Chiang Mai, Thailand
Luang Prabang, Laos
One of my resolutions for 2012 was to become a little bit stronger; I feel that I’ve been accomplishing that slowly but surely. I’ve traded in breads and heavy pastas for granola and vegetables. I walk a lot more and even exercise occasionally. I drink lots of water and I stay away from sweets…most of the time. I can honestly say that I feel better and that I have a lot more energy, and I’m excited that I’ll have that energy when I’m on the road for most of this year.
It’s easy to eat well and to be healthy when you’re in the comfort of your own home, but how do you maintain that when you travel? Here’s how to stay healthy while traveling:
1. Walk everywhere. You will inevitably walk a lot when sightseeing, whether its shopping, visiting a museum, or simply strolling down the proverbial promenade. Avoiding taxis, buses, and trains for short journeys not only keeps you fit, it also saves you money and allows you to see parts of cities you may not have seen with such detail if you were zipping by in a vehicle.
2. Eat locally. It’s too easy to eat the familiar when you travel; there are fast food restaurants in even the most unexpected places these days. Eating the food of the city or country you’re in not only exposes you to its culture, but often the daily cuisine of the locals is fairly healthy. Try to eat as many fresh fruits and vegetables as possible, but wash them in your own bottled water first!
3. Speaking of water…drink it. Whether you’re spending a quiet afternoon in a gallery or hiking up the side of a mountain, keeping hydrated is essential to feeling your best while you’re away. This is especially pertinent for hot and humid climates, where you may lose a lot of your body’s water through perspiration. If you’re unsure about the water supply in the country you’re in, make sure to pack water purification tablets before you go.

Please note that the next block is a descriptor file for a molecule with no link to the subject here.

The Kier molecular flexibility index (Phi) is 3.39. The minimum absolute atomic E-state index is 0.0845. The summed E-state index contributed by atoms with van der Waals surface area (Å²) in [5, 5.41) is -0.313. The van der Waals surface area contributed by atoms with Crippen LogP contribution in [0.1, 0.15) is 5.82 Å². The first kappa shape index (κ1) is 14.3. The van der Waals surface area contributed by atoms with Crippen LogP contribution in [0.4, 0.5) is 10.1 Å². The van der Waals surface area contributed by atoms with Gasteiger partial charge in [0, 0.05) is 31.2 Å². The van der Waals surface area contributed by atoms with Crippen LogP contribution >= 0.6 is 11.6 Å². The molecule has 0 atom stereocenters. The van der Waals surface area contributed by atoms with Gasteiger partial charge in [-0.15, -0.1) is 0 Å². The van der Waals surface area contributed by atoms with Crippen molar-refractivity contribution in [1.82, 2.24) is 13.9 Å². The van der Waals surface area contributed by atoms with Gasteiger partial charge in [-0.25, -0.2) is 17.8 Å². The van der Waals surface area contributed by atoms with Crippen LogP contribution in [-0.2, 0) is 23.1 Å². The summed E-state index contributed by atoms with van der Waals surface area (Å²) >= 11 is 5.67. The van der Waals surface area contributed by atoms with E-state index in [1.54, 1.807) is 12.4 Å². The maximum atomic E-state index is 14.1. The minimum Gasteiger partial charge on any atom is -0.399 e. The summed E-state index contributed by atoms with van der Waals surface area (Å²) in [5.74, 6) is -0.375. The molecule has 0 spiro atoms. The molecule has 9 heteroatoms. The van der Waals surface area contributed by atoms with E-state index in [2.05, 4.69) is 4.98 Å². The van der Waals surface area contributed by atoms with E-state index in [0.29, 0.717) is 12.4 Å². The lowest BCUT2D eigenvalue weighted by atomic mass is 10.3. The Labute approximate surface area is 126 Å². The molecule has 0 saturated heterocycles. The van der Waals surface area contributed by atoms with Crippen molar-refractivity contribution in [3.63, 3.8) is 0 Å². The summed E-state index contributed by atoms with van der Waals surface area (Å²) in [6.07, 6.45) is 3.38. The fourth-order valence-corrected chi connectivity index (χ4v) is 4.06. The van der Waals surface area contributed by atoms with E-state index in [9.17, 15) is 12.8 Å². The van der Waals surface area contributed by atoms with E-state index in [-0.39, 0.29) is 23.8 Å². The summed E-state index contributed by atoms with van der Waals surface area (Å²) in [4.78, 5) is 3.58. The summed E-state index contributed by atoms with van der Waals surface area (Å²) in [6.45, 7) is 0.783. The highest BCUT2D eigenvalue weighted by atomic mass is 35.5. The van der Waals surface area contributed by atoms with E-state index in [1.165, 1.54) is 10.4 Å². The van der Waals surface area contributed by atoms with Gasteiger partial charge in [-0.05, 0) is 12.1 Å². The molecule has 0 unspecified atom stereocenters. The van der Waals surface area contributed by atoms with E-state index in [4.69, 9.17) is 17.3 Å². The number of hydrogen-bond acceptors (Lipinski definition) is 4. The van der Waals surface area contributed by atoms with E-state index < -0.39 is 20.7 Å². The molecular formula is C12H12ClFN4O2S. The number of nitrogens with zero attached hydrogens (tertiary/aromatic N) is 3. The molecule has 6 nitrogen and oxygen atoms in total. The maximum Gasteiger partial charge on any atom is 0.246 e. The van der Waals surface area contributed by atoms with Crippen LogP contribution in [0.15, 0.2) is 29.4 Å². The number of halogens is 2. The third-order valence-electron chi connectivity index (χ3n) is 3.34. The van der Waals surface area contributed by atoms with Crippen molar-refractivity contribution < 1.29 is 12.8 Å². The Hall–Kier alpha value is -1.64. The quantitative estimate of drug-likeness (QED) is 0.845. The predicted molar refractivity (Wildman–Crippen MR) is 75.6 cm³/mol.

4. Sleep! Even though you want to see every last bit of the new place you’re in, you won’t be able to enjoy it if you are sleep-deprived. In order to make yourself more comfortable while you sleep, you may want to bring earplugs, an eye mask, or even your own silk sleeping bag.
5. Use exercise as a form of sightseeing. I am not an athletic person at all, but I manage to do quite a bit of athletic things when I travel: I hike, I scuba dive, I swim, I ride bikes, I ride horses, etc. All of these things are fun ways to see and experience the place I’m in, and they never feel like arduous exercise. I have also met a lot of people who use jogging as a way to see a new city (these people, AKA joggers, still perplex me).
6. Take time to relax. Don’t stress yourself out trying to do absolutely everything a guidebook tells you to do. You will never fit everything in in one visit, so you may as well take your time to enjoy each day and each activity. Every day, spend some time with a coffee or a glass of wine, write in your journal, catch up on emails – whatever it is that relaxes you. Your body and your mind will thank you in the end.
7. Listen to your body. I once let a minor cold turn into a lung infection and bronchitis because I kept pushing myself (more on that another day). If you feel sick, rest for a bit. If you didn’t bring medicine from home (always bring medicine from home; a few painkillers and some Pepto Bismol go a long way), visit a pharmacy for some local treatments. Every single pharmacy I’ve ever been in, whether it was in Morocco, Denmark, or Thailand, has had someone who was able to help me, even if I just had to mimic the pain I was in (Morocco’s stomach ailments were not fun to act out).
All of these things may seem like common sense, but it’s amazing how quickly we let our routines slide while we are on the road. We start sleeping irregular hours, eat strange foods, and have a hectic schedule of sightseeing and travelling. Taking the time to make sure that we keep our bodies and our minds happy and healthy leads to a much more enjoyable holiday!
Do you have any other advice you would add to this list?
*By the way, this post started as a photo essay of delicious sweets I had eaten abroad, but morphed into this list of being healthy. Quinoa be damned, I’d really like some of that tiramisu right now.